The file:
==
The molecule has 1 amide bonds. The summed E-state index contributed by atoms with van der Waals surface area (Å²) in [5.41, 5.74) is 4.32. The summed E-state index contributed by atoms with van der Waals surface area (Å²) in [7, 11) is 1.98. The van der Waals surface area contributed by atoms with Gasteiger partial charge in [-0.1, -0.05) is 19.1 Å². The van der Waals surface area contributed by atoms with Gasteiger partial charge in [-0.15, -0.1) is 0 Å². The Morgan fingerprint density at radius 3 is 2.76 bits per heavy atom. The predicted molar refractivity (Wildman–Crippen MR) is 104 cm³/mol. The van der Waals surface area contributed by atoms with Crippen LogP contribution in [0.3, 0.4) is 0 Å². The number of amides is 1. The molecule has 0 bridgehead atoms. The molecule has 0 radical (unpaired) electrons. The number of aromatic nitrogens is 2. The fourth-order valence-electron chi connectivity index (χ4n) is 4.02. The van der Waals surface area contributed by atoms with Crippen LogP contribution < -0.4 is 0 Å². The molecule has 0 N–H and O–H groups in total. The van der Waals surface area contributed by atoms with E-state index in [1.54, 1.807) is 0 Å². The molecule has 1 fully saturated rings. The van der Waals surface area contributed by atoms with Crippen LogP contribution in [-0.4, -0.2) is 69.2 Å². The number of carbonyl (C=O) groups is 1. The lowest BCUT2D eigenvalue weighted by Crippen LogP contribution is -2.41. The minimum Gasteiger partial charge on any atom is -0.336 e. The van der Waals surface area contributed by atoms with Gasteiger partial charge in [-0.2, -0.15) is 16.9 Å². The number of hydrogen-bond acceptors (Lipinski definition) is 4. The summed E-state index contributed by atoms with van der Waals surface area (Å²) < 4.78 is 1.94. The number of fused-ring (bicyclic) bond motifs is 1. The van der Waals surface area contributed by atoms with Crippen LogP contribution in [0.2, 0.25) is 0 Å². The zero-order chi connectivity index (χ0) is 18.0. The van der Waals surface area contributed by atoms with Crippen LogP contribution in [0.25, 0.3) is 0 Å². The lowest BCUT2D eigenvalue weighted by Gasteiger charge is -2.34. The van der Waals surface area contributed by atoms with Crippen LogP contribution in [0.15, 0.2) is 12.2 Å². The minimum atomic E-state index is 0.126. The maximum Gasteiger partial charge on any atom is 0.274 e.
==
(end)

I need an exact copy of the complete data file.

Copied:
The molecule has 1 amide bonds. The summed E-state index contributed by atoms with van der Waals surface area (Å²) in [5.41, 5.74) is 4.32. The summed E-state index contributed by atoms with van der Waals surface area (Å²) in [7, 11) is 1.98. The van der Waals surface area contributed by atoms with Gasteiger partial charge in [-0.1, -0.05) is 19.1 Å². The van der Waals surface area contributed by atoms with Gasteiger partial charge in [-0.15, -0.1) is 0 Å². The Morgan fingerprint density at radius 3 is 2.76 bits per heavy atom. The predicted molar refractivity (Wildman–Crippen MR) is 104 cm³/mol. The van der Waals surface area contributed by atoms with Crippen LogP contribution in [0.3, 0.4) is 0 Å². The number of amides is 1. The molecule has 0 bridgehead atoms. The molecule has 0 radical (unpaired) electrons. The number of aromatic nitrogens is 2. The fourth-order valence-electron chi connectivity index (χ4n) is 4.02. The van der Waals surface area contributed by atoms with Crippen LogP contribution < -0.4 is 0 Å². The molecule has 0 N–H and O–H groups in total. The van der Waals surface area contributed by atoms with E-state index in [1.54, 1.807) is 0 Å². The molecule has 1 fully saturated rings. The van der Waals surface area contributed by atoms with Crippen LogP contribution in [-0.4, -0.2) is 69.2 Å². The number of carbonyl (C=O) groups is 1. The lowest BCUT2D eigenvalue weighted by Crippen LogP contribution is -2.41. The minimum Gasteiger partial charge on any atom is -0.336 e. The van der Waals surface area contributed by atoms with Gasteiger partial charge in [-0.2, -0.15) is 16.9 Å². The number of hydrogen-bond acceptors (Lipinski definition) is 4. The summed E-state index contributed by atoms with van der Waals surface area (Å²) < 4.78 is 1.94. The number of fused-ring (bicyclic) bond motifs is 1. The van der Waals surface area contributed by atoms with Crippen LogP contribution in [0.2, 0.25) is 0 Å². The zero-order chi connectivity index (χ0) is 18.0. The van der Waals surface area contributed by atoms with Crippen LogP contribution in [0.25, 0.3) is 0 Å². The lowest BCUT2D eigenvalue weighted by Gasteiger charge is -2.34. The van der Waals surface area contributed by atoms with Crippen LogP contribution in [0.15, 0.2) is 12.2 Å². The minimum atomic E-state index is 0.126. The maximum Gasteiger partial charge on any atom is 0.274 e.